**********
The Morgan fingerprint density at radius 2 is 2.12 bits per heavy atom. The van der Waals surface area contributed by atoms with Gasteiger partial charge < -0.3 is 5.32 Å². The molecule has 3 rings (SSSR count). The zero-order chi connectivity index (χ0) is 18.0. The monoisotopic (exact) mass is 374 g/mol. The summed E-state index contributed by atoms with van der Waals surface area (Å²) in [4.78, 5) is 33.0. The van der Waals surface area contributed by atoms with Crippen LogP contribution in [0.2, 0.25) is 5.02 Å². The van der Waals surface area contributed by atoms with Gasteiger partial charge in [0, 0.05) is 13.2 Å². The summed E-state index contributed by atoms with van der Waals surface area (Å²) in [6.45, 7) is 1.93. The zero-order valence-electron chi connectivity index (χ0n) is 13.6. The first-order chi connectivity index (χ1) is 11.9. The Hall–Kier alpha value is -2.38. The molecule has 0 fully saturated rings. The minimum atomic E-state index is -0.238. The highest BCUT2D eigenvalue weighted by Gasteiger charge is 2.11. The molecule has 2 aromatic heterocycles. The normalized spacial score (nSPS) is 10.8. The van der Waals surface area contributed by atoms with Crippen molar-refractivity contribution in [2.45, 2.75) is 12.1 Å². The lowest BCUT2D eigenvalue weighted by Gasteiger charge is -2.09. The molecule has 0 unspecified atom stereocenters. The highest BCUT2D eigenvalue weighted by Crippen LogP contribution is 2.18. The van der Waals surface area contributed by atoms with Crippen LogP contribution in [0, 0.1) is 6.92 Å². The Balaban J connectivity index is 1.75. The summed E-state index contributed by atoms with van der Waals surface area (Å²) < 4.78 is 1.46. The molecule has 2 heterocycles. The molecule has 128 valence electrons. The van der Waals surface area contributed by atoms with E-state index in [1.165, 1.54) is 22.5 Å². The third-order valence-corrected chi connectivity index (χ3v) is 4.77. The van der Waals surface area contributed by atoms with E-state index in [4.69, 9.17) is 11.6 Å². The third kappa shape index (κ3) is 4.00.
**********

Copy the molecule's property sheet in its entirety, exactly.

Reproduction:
The Morgan fingerprint density at radius 2 is 2.12 bits per heavy atom. The van der Waals surface area contributed by atoms with Gasteiger partial charge < -0.3 is 5.32 Å². The molecule has 3 rings (SSSR count). The zero-order chi connectivity index (χ0) is 18.0. The monoisotopic (exact) mass is 374 g/mol. The summed E-state index contributed by atoms with van der Waals surface area (Å²) in [4.78, 5) is 33.0. The van der Waals surface area contributed by atoms with Crippen LogP contribution in [0.2, 0.25) is 5.02 Å². The van der Waals surface area contributed by atoms with Gasteiger partial charge in [0, 0.05) is 13.2 Å². The summed E-state index contributed by atoms with van der Waals surface area (Å²) in [6.45, 7) is 1.93. The zero-order valence-electron chi connectivity index (χ0n) is 13.6. The first-order chi connectivity index (χ1) is 11.9. The Hall–Kier alpha value is -2.38. The molecule has 0 fully saturated rings. The minimum atomic E-state index is -0.238. The highest BCUT2D eigenvalue weighted by Gasteiger charge is 2.11. The molecule has 2 aromatic heterocycles. The normalized spacial score (nSPS) is 10.8. The van der Waals surface area contributed by atoms with Crippen molar-refractivity contribution in [2.45, 2.75) is 12.1 Å². The lowest BCUT2D eigenvalue weighted by Gasteiger charge is -2.09. The molecule has 0 unspecified atom stereocenters. The highest BCUT2D eigenvalue weighted by Crippen LogP contribution is 2.18. The van der Waals surface area contributed by atoms with Crippen LogP contribution in [0, 0.1) is 6.92 Å². The Balaban J connectivity index is 1.75. The summed E-state index contributed by atoms with van der Waals surface area (Å²) < 4.78 is 1.46. The molecule has 2 heterocycles. The molecule has 128 valence electrons. The van der Waals surface area contributed by atoms with E-state index in [1.165, 1.54) is 22.5 Å². The third-order valence-corrected chi connectivity index (χ3v) is 4.77. The van der Waals surface area contributed by atoms with E-state index in [4.69, 9.17) is 11.6 Å². The third kappa shape index (κ3) is 4.00.